# How to calculate combinations with duplicates?

This site http://webviewworks.com/math/index.html explains that the word BABY has 7 combinations(AB, AY, BA, BB, BY, YA, YB). Can you explain me how is it beeing calculated?

It's not:

• Why are AA and YY not included? Commented Feb 21, 2015 at 15:28
• Becuase you only have 1 A and 1 Y in the word BABY. Commented Feb 21, 2015 at 17:17

Let's consider the B's to be distinct for the moment. There are four cases for how the permutations could come out:

(1) Neither letter is a B. There are $2\times1 = 2$ permutations here.

(2) The first letter is a B. There are $2\times2 = 4$ permutations (considering each B to be a different letter).

(3) The second letter is a B. There are also 4 permutations here.

(4) Both letters are B. There are 2 permutations here.

Now since the B's are actually indistinct, you would have to divide the permutations in cases (2), (3), and (4) by 2 to account for the fact that the B's could be switched. This gives 2 + 2 + 2 + 1 = 7 permutations. Of course, this process will be much more complicated with more repeated letters or with longer permutations. For instance, in the word RIVIERA you would have to make a case for one R and one I, two R's, two I's, one R, one I, or neither.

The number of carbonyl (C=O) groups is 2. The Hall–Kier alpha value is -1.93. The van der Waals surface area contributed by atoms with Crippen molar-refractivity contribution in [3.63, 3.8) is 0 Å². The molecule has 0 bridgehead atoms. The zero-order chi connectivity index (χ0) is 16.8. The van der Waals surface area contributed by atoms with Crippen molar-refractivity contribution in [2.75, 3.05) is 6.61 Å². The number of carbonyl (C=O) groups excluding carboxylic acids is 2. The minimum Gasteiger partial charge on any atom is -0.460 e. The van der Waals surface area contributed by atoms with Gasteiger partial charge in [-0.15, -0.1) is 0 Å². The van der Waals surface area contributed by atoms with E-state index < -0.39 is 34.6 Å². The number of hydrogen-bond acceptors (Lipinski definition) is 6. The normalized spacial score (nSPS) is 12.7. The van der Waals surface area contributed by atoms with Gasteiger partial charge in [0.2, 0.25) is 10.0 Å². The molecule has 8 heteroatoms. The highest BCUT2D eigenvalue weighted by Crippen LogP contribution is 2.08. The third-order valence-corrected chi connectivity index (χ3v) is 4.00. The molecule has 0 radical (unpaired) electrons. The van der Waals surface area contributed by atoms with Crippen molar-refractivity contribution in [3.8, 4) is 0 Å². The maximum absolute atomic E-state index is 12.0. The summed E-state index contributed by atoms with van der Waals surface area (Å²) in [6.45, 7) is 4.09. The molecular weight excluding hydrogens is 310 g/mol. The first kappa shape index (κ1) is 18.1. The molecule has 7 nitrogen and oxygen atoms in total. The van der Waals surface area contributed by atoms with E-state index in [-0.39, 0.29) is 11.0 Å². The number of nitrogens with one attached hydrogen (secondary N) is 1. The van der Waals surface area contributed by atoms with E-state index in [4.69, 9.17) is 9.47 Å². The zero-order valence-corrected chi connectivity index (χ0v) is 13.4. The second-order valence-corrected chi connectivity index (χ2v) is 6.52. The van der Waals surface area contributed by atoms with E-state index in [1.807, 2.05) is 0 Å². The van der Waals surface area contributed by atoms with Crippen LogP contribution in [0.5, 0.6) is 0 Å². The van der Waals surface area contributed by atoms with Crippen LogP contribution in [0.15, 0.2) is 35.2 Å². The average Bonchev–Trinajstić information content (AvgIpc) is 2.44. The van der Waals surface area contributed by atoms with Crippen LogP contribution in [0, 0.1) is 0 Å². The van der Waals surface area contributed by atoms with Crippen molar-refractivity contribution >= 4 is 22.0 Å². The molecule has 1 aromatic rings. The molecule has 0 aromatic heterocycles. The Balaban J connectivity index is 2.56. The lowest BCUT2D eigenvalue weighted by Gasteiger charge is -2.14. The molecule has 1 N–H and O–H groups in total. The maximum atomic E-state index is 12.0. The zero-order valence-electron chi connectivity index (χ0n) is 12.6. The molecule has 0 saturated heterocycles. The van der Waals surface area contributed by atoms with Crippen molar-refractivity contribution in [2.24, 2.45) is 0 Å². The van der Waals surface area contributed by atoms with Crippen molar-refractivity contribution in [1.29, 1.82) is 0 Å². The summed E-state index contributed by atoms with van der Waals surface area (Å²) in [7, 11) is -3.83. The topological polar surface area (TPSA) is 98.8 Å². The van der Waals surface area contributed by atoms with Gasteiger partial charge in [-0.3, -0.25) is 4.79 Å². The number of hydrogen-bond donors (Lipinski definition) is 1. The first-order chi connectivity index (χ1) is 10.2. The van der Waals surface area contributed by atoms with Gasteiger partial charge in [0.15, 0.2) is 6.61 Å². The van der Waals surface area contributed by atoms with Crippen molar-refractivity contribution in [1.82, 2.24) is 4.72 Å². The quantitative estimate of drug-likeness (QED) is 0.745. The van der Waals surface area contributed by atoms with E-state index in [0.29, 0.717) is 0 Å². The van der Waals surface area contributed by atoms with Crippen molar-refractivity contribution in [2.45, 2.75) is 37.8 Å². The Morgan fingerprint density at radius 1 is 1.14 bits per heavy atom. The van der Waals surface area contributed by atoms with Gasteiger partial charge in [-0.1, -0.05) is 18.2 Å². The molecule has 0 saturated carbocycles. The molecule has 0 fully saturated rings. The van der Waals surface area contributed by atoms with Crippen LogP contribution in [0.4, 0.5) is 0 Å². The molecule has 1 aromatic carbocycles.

one way to look at this a little more analytically is to count the non-zero terms in: $$(A+B+C)^2$$ where the variables are not assumed to commute, but are subject to the relations $A^2=0$, $C^2=0$

What you are doing is, making permutation. $^nC_r$ is used when making combination. The permutation you are making has B repeated twice so you cannot use $^nP_r$ either. How to find the total number of possible permutations is already explained in other answers.

$$\begin{array}{c|cccc} - & b & a & b & y \\ \hline b & bb & ba & bb & by \\ a & ab & aa & ab & ay \\ b & bb & ba & bb & by \\ y & yb & ya & yb & yy \\ \end{array}$$

We can create a table of outcomes as above. From here you can see that the number of distinct entries is $9$. Dropping the $aa$ and $yy$ leaves the $7$ you listed. I can't see any particular rule for this - it seems to be 'not the main diagonal and no repeats'.

• It's pick one letter without replacement and then another, and then remove duplicates.
– JMP
Commented Feb 21, 2015 at 0:37